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News
Issue #2003 - 12 (April 2003)
(Updated Apr. 9, 2003)

INFRASTRUCTURE, PRODUCTS & SERVICES

Nortel Network Announces New Wireless LAN Products

As part of its re-emphasis on serving the enterprise market, Nortel Networks is announcing a family of wireless LAN products.  

The crown jewel of the family is a switch that Anthony Bartolo, director of product wireless LAN marketing at Nortel, said facilitates passing a wireless connection on a private 802.11-based network to a public network. Bartolo said this is part of Nortel's vision. 

"Our vision for mobility is uninterrupted service -- connectivity no matter where you are or where you are going," Bartolo explained. "We're aiming for the moon and hope to land amongst the stars." 

Leaning on its experience developing equipment for the telecom market, Nortel's new switch -- dubbed Security Switch 2250 -- provides load-balancing capabilities between access points, definable access on a per-user basis, and roaming across subnets found in an enterprise campus. The switch also can detect rogue access points employees bring into work and install themselves without the enterprise's knowledge or permission. 

The release of the family is in line with Nortel's revamped focus on the enterprise. According to Malcolm Collins, president of Nortel's enterprise networks division, wireless is a key area of growth for the company. He explained Nortel will bring carrier-grade reliability to its wireless products, mentioning hot-swappable power supplies and built-in failover. 

Collins is adamant that security is a primary focus across all of Nortel's enterprise line of products, especially in the WLAN space. 

"Security is the biggest issue in the enterprise," Collins said. "You'll see a whole range of wireless announcements from us this year." 

Analysts applaud Nortel's move, but see a consolidation on the horizon, something that may or may not affect the larger Nortel.

"There are 190-plus players in this market," said Sarah Kim, an analyst at The Yankee Group. "Soon we'll see Enterasys and 3Com enter this market, too."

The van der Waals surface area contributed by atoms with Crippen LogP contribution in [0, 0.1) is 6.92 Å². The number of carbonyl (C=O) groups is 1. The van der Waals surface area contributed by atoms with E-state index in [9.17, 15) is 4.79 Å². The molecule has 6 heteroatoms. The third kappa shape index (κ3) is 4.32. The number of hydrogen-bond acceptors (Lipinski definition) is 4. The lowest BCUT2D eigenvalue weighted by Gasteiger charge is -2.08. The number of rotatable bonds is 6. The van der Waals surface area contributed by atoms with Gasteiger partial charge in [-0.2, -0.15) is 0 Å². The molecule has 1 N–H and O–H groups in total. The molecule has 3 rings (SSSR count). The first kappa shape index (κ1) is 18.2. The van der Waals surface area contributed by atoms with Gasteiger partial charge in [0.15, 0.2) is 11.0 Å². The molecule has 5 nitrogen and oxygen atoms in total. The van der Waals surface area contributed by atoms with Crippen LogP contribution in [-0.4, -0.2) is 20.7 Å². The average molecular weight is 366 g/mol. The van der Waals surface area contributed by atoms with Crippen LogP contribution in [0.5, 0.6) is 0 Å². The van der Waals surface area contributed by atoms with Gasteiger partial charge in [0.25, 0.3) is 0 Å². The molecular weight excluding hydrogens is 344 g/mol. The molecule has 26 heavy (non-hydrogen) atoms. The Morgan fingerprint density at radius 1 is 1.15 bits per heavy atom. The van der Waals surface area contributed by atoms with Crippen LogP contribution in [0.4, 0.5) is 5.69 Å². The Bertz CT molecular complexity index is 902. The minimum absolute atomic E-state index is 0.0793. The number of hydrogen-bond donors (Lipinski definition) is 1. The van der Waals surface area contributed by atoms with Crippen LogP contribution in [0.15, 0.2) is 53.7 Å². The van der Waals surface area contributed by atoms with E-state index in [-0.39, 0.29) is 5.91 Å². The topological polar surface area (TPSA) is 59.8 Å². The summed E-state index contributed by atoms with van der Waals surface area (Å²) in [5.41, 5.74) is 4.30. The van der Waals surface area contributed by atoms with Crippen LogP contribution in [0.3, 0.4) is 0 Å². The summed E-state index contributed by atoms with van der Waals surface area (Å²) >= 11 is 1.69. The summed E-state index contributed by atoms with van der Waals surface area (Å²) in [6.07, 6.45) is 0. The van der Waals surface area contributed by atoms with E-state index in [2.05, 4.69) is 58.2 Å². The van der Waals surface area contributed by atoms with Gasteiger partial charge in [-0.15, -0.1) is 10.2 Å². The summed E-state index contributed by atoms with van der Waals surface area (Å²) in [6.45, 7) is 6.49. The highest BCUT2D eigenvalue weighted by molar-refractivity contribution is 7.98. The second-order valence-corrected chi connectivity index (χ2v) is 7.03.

Kim says in order for Nortel to catch market leader Cisco, the company must be committed to the market. Nortel's relative lateness to the wireless game, albeit late, it is well-positioned given its large size. Kim noted Nortel's emphasis on security is a good move.

"I'm happy they called their switch a 'security switch,' " Kim explained. "Others call theirs a 'wireless switch.' You can't switch air." 

Monday's announcement also includes an access point (Access Point 2200), a card bus adapter that supports 802.11a and 802.11b (Mobile Adapter 2201), and an application that supports wireless IP telephony calls from a pocket PC (Mobile Voice Client i2050). 

The Security Switch 2250 supports as many as 500 concurrent users and provides 200 mbps of encrypted throughput. The switch will be available June 30 and will sell for between $6,000 and $7,000. 

The Access Point 2200 is dual mode (802.11a and 802.11b), will retail for $899, and will be generally available around May 30, 2003. Both the switch and access point will support 802.11g.  

For more information:  http://www.nortelnetworks.com/products/01/wlan/security_2250/fandb.html

MobileInfo Comments and Advisory:  Kim at Yankee group is right in saying that Nortel is kind of late. There are a number of players (startups and established ones) already out there - WLAN security servers (Bluesocket, Reefedge, etc) , WLAN switch vendors (Cisco, Proxim, etc.) and others addressing part of the problem. However, this market is going to rationalize itself - both product-wise and vendor-wise. We do not think that final product form has emerged. Therefore, stronger vendors present in the enterprise networking arena have a good chance if they can be integrated with their wireless network WWAN offerings. If Nortel can regain a portion of its old glory, it can become an important player in WLAN switch market. We do not count Nortel out - in fact, we think that they have a credible offering. Sooner or later, Motorola, Nokia and Ericsson will have an offering as well. 

Note: This news release may contain forward-looking statements within the meaning of section 27A of the Securities Act of 1933 and section 21E of Securities Exchange act of 1934 in USA. Similar provisions exist in other countries. There is no assurance that the stipulated plans of vendors will be implemented. MobileInfo does not warrant the authenticity of the information. Readers should take appropriate caution in developing plans utilizing these products, services and technology architectures.  All trademarks used in this summary are the property of their respective owners.


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